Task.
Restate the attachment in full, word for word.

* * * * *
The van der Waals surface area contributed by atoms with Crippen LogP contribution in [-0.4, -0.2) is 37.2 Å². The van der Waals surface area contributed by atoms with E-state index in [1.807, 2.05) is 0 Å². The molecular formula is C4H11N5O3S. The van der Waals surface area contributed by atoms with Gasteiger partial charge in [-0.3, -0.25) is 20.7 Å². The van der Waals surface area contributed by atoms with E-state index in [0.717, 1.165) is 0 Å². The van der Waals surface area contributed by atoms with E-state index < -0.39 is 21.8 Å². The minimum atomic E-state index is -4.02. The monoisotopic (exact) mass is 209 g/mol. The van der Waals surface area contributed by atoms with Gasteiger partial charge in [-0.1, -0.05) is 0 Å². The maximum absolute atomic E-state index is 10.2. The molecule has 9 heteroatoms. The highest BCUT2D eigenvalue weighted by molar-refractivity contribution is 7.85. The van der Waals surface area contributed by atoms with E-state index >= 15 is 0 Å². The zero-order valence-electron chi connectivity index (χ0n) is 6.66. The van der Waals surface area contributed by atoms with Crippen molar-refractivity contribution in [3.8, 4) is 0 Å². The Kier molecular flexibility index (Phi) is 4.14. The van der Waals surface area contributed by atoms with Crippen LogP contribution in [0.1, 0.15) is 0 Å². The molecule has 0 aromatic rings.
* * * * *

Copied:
The van der Waals surface area contributed by atoms with Crippen LogP contribution in [-0.4, -0.2) is 37.2 Å². The van der Waals surface area contributed by atoms with E-state index in [1.807, 2.05) is 0 Å². The molecular formula is C4H11N5O3S. The van der Waals surface area contributed by atoms with Gasteiger partial charge in [-0.3, -0.25) is 20.7 Å². The van der Waals surface area contributed by atoms with E-state index in [0.717, 1.165) is 0 Å². The van der Waals surface area contributed by atoms with E-state index < -0.39 is 21.8 Å². The minimum atomic E-state index is -4.02. The monoisotopic (exact) mass is 209 g/mol. The van der Waals surface area contributed by atoms with Gasteiger partial charge in [-0.1, -0.05) is 0 Å². The maximum absolute atomic E-state index is 10.2. The molecule has 9 heteroatoms. The highest BCUT2D eigenvalue weighted by molar-refractivity contribution is 7.85. The van der Waals surface area contributed by atoms with E-state index >= 15 is 0 Å². The zero-order valence-electron chi connectivity index (χ0n) is 6.66. The van der Waals surface area contributed by atoms with Crippen molar-refractivity contribution in [3.8, 4) is 0 Å². The Kier molecular flexibility index (Phi) is 4.14. The van der Waals surface area contributed by atoms with Crippen LogP contribution in [0.1, 0.15) is 0 Å². The molecule has 0 aromatic rings.